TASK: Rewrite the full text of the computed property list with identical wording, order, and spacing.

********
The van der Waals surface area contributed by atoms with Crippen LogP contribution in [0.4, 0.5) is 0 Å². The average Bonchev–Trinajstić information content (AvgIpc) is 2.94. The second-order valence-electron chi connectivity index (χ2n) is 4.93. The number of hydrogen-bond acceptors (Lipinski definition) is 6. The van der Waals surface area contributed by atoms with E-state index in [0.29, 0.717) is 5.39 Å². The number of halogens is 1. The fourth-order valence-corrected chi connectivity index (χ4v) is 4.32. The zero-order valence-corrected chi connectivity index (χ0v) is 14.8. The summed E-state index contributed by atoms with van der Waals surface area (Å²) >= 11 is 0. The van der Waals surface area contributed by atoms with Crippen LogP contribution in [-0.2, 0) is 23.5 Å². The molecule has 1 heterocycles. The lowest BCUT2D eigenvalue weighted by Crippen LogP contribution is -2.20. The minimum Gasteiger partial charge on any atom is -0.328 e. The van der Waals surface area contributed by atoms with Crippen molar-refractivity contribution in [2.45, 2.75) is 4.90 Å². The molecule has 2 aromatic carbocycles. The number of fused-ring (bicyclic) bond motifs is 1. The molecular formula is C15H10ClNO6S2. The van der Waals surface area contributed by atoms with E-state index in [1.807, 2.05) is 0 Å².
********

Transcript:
The van der Waals surface area contributed by atoms with Crippen LogP contribution in [0.4, 0.5) is 0 Å². The average Bonchev–Trinajstić information content (AvgIpc) is 2.94. The second-order valence-electron chi connectivity index (χ2n) is 4.93. The number of hydrogen-bond acceptors (Lipinski definition) is 6. The van der Waals surface area contributed by atoms with E-state index in [0.29, 0.717) is 5.39 Å². The number of halogens is 1. The fourth-order valence-corrected chi connectivity index (χ4v) is 4.32. The zero-order valence-corrected chi connectivity index (χ0v) is 14.8. The summed E-state index contributed by atoms with van der Waals surface area (Å²) >= 11 is 0. The van der Waals surface area contributed by atoms with Crippen LogP contribution in [-0.2, 0) is 23.5 Å². The molecule has 1 heterocycles. The lowest BCUT2D eigenvalue weighted by Crippen LogP contribution is -2.20. The minimum Gasteiger partial charge on any atom is -0.328 e. The van der Waals surface area contributed by atoms with Crippen molar-refractivity contribution in [2.45, 2.75) is 4.90 Å². The molecule has 2 aromatic carbocycles. The number of fused-ring (bicyclic) bond motifs is 1. The molecular formula is C15H10ClNO6S2. The van der Waals surface area contributed by atoms with E-state index in [1.807, 2.05) is 0 Å².